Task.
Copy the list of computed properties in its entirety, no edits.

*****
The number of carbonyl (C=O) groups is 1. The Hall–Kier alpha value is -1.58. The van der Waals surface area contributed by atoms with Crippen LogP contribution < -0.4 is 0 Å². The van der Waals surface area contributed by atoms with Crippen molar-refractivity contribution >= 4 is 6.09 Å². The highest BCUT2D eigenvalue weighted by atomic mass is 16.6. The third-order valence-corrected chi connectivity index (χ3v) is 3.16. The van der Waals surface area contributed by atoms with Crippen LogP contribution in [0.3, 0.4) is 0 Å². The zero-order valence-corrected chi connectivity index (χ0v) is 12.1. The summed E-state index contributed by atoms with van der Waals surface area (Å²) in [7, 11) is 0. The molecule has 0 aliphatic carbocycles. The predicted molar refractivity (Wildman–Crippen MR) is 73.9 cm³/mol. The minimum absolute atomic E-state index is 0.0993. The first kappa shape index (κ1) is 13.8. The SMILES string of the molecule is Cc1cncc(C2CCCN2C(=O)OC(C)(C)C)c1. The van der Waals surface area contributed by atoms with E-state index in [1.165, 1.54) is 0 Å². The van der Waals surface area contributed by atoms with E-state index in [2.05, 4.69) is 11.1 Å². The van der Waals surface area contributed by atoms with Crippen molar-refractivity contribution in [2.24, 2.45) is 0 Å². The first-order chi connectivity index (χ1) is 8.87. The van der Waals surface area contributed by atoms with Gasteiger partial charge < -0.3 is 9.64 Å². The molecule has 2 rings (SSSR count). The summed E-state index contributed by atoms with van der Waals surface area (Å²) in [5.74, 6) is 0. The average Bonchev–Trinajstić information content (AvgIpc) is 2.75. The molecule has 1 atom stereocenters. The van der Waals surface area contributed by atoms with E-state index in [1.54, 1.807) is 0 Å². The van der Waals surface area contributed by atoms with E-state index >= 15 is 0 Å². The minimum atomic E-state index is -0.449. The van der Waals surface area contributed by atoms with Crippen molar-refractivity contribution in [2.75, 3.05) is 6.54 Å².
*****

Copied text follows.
The number of carbonyl (C=O) groups is 1. The Hall–Kier alpha value is -1.58. The van der Waals surface area contributed by atoms with Crippen LogP contribution < -0.4 is 0 Å². The van der Waals surface area contributed by atoms with Crippen molar-refractivity contribution >= 4 is 6.09 Å². The highest BCUT2D eigenvalue weighted by atomic mass is 16.6. The third-order valence-corrected chi connectivity index (χ3v) is 3.16. The van der Waals surface area contributed by atoms with Crippen LogP contribution in [0.3, 0.4) is 0 Å². The zero-order valence-corrected chi connectivity index (χ0v) is 12.1. The summed E-state index contributed by atoms with van der Waals surface area (Å²) in [7, 11) is 0. The molecule has 0 aliphatic carbocycles. The predicted molar refractivity (Wildman–Crippen MR) is 73.9 cm³/mol. The minimum absolute atomic E-state index is 0.0993. The first kappa shape index (κ1) is 13.8. The SMILES string of the molecule is Cc1cncc(C2CCCN2C(=O)OC(C)(C)C)c1. The van der Waals surface area contributed by atoms with E-state index in [1.165, 1.54) is 0 Å². The van der Waals surface area contributed by atoms with E-state index in [2.05, 4.69) is 11.1 Å². The van der Waals surface area contributed by atoms with Crippen molar-refractivity contribution in [2.24, 2.45) is 0 Å². The first-order chi connectivity index (χ1) is 8.87. The van der Waals surface area contributed by atoms with Gasteiger partial charge < -0.3 is 9.64 Å². The molecule has 2 rings (SSSR count). The summed E-state index contributed by atoms with van der Waals surface area (Å²) in [5.74, 6) is 0. The average Bonchev–Trinajstić information content (AvgIpc) is 2.75. The molecule has 1 atom stereocenters. The van der Waals surface area contributed by atoms with E-state index in [1.54, 1.807) is 0 Å². The van der Waals surface area contributed by atoms with E-state index >= 15 is 0 Å². The minimum atomic E-state index is -0.449. The van der Waals surface area contributed by atoms with Crippen molar-refractivity contribution in [2.75, 3.05) is 6.54 Å².